COVID VACCINE AND PBC
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The PBC Foundation is the only UK based organisation that specifically deals with PBC.

COVID VACCINE AND PBC

COVID VACCINE AND PBC

A statement from the PBC Foundation Medical Advisory Committee

This advice is intended for those resident in the UK. Covid vaccines are being rolled out in many countries and different countries have adopted different practices. While the principles underlying our advice applies to all, we recommend that those outside the UK familiarise themselves with the recommendations in their country.

At present, the UK has licenced three vaccines to protect people against Covid-19 infection and a vaccination programme is being rolled out across the four nations of the UK. The governments of the UK have identified a list of priorities. Those with advanced liver disease, those on immunosuppressive therapy (including those on corticosteroids) and those who have had a transplant are at greater risk of the effects of Covid and therefore have been given priority.

Vaccination has attracted controversy, much of it ill-informed and inaccurate.

The PBC Foundation Medical Advisory Board wishes to stress their advice to all those offered vaccination:

·        Vaccination offers a huge opportunity to help bring the pandemic under control and allow everyone to return to a normal way of life

·        We very strongly recommend all those who are offered vaccination to take full advantage of the opportunity

·        Vaccination is associated with a low risk of minor complications (such as transient pain, fever and tiredness); we are aware of ongoing concerns about the possibility of the Astra Zeneca vaccine being associated with a risk of thrombosis

·        The benefits of the vaccine far outweigh any risk or complication

·        Those on immunosuppressive therapy may safely receive the vaccine 

The BioNTech/Pfizer and the Moderna vaccines use mRNA technology; this technology is based on a large amount of scientific data and animal work but is new when applied to vaccines for human use. Thus, there is a great deal of background knowledge on this technology, and experience from animal vaccines has shown that this allows for faster development and production of vaccines than classical vaccines. The Oxford/AstraZeneca vaccine uses a modified non-replicating weakened version of the common cold virus. 

Evidence to-date shows the side effects of these vaccines are very similar to the transient side-effects we see with most other vaccines, such as local reactions such as pain in the upper arm for a couple of days and in some cases, fatigue, headache and fever lasting up to three days. As with other vaccines, a few cases of allergic reactions have been reported, but they have been confined to patients with a strong allergic predisposition.

These are not live vaccines, so they are safe for immunosuppressed patients. Experience in those with liver disease and on immunosuppression is less than in the general population but there is no evidence that the side-effects are any greater in those with liver disease or on immunosuppression. We are aware of ongoing studies looking at the efficacy of Covid vaccines in preventing disease in transplant recipients but strongly recommend that transplant recipients accept the offer of vaccination.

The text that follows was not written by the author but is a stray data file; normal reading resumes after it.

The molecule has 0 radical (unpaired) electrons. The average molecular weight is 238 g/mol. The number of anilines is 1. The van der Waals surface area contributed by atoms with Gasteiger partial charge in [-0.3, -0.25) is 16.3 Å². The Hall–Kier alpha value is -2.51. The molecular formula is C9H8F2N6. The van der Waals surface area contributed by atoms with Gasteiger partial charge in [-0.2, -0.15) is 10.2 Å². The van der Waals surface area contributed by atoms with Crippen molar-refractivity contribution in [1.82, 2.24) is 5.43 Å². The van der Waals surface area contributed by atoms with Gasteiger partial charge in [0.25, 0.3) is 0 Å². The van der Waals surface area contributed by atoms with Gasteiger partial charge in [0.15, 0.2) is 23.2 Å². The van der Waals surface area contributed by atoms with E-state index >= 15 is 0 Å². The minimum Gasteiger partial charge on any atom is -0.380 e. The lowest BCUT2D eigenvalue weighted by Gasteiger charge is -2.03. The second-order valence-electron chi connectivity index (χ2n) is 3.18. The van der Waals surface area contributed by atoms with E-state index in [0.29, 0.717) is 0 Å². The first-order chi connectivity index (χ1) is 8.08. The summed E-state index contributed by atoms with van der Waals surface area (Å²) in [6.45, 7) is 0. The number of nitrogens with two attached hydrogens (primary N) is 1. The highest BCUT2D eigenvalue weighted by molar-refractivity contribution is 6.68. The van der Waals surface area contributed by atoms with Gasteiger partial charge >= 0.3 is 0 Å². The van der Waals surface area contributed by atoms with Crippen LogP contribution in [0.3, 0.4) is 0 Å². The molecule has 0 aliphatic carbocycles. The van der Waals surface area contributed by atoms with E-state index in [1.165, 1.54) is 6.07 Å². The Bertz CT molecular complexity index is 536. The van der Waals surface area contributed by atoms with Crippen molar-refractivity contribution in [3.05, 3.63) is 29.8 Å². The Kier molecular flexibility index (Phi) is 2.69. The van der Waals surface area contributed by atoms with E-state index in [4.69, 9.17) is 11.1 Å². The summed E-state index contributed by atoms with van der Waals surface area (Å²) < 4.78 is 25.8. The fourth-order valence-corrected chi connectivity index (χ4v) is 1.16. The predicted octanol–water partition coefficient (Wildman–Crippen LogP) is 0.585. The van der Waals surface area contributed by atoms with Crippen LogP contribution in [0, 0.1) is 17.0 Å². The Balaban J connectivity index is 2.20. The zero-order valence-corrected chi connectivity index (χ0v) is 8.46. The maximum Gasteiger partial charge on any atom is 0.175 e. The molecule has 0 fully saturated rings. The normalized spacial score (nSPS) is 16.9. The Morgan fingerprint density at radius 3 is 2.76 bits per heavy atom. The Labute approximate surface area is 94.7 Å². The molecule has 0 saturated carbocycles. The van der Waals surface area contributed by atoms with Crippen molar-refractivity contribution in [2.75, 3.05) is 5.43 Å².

As with any medical interventions, people need to be aware of potential harm and balance risk and benefit. There has also been a great deal of comment about a possible link between the Astra-Zeneca vaccine and clotting, affecting especially younger people. The possible association between the Astra Zeneca vaccine and clotting events is being closely monitored by the regulatory authorities around the world as well as by the media. The former have access to the actual data and have the expertise to assess causality (that is whether the vaccine does increase the risk of thrombotic episodes or whether this is coincidental). In general, younger people are less at risk of the consequences of Covid and may have a greater risk of thrombosis, so the balance of risks and benefit is different to that in older people or those with liver disease or taking immunosuppressive therapy.

Advice varies between different jurisdictions and will change over time, so we advise readers to familiarise themselves with the guidance in their own country. Even if a direct link between the Astra Zeneca vaccine and clots is shown, the risk from the vaccine is still very small. It has been estimated it is about the same risk as dying in a car accident when driving 250 miles.  In the UK, the current advice is to use vaccines other than the Astra Zeneca one for those under 30 years and this is a precautionary measure. As more information becomes available, this advice may change. Overall, considering the huge benefits from the vaccines in saving lives and the number of people dying from Covid or the survivors with long-Covid, the risk-benefit balance seems obvious.

The view of the PBC Medical Advisory Board, in line with other professional and patient-based organisations, remains that the benefits of the vaccine far outweigh the risks and the Board strongly advises all those offered the vaccine to take the opportunity, so protecting their own health and indirectly the health of others and allowing a return to normal life.

As the roll out continues around the world, more vaccines will become available and there will be more information about the benefits and risks. The Medical Advisory Board will endeavour to keep members updated as robust information becomes available.

Finally, people should be aware that some unscrupulous people have lost no time in developing new ways of using the pandemic and roll out of the vaccination programme to scam people. So please be careful: the NHS will not ask you for money or for any financial details. Be vigilant and report any scams.

12th April 2021